Dynamical systems often show considerable delays in behavior, causing unexpected and counter-intuitive effects. One famous example of such delays is the bullwhip effect as characteristic feature of forecast-driven supply chains. It stems from changes in customer demand and causes feedback-driven and at times self-augmenting oscillations in the stock of factories and firms.
The bullwhip effect is often demonstrated on the example of the so called MIT Beer Distribution Game originally invented in the 1960s by Jay Forrester. This game simulates a (traditional) supply chain without information sharing or collaboration. Usually, it is enacted as a four stage supply chain with the task of producing and delivering units of beer. The chain consists of a beer brewing factory, a distributor, a wholesaler and a retailer, all of them responding blindly, that is, without global knowledge of available beer, to orders coming in from their chain neighbors and originally issued by customers (which are not part of the game, but are simulated with some kind of random generator). Locally, the task is simple: each link in the chain has to fulfill the incoming orders for beer. The global aim however, is tricky: to maintain a regular supply of beer for customers, without running dry or overloading inventories.
Usually the game is played with several players taking turn in representing the links in the supply chain. the rules can be found here. The problem to solve is the supply of beer in respect to customer orders, with the supply facing delays caused by the time it takes for orders issued to reach the factory (order flow) and then again caused by the time the newly brewed beer needs to be delivered to the retailer (product flow). The following applet offers a simplified version of the beer game which abstracts from the order flow (and from expressing the delays in terms of costs). The task however is the same: to match the beer shipped to customers with the orders for beer issued by customers.
The slider below lets you adjust the factory production. Each click on the <submit>-button transfers beer to the next link in the supply chain. The goal is to lastingly match shipment and total customer orders (the shipment indicator turns green in the case of a match). You have 25 steps to try.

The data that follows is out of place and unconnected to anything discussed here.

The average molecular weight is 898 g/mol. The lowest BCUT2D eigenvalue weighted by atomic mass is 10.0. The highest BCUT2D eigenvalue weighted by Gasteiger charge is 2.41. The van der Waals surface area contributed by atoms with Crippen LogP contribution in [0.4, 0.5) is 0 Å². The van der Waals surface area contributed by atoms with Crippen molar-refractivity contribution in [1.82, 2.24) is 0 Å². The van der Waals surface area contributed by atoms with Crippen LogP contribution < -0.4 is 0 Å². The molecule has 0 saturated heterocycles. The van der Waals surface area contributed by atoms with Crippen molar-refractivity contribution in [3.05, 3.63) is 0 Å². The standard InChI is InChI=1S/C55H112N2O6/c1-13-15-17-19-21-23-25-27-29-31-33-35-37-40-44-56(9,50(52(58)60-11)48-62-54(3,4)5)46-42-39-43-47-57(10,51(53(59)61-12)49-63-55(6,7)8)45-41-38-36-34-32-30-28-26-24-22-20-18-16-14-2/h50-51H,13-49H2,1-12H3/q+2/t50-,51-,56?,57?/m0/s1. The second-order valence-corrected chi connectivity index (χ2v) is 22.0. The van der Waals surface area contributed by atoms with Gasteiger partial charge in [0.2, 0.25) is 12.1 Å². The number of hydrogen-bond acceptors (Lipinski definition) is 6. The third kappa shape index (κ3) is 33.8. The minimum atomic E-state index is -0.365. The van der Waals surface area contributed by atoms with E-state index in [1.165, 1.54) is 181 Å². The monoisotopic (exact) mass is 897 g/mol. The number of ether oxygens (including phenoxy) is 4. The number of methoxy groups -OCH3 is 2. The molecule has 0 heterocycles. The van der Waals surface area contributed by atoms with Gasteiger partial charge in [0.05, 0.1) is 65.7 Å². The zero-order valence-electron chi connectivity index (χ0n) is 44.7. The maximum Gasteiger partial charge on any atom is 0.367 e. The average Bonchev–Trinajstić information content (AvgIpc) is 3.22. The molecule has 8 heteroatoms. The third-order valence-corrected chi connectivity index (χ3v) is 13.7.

(The game is beta. If you like you can report bugs or suggestions to manfred.fuellsack at uni-graz.at)
Another example for the consequence of delays in system dynamics is the so called hog cycle concerning an often heard simplification in economics about supply and demand eventually adapting to each other and finding a balance when exposed undisturbed to free market forces. The hog cycle, as first discussed by the economist Mordecai Ezekiel, demonstrates that delays in the supply of goods can impair any such balance even without governmental interference.
Rising demand for pigs on the market will cause pig farmers to raise production and breed pigs. The assumption is that sensible farmers will stop their production when supply reaches the level of market saturation. Piglets however, need a couple of years to grow up and thus to respond to demand for pork meat on the market. In this time, demand lingers on and farmers will not sense any saturation. Once pigs have grown up however, farmers will offer their products concurrently on the market, encountering a large over-supply of pork meat.
Stopping production in consequence might cause another imbalance, since farmers again face delays in the possibility to react to market demand. Once there are delays in the game hence, the system will hardly find balance. Delays cause suboptimal allocations with free interplay of supply and demand.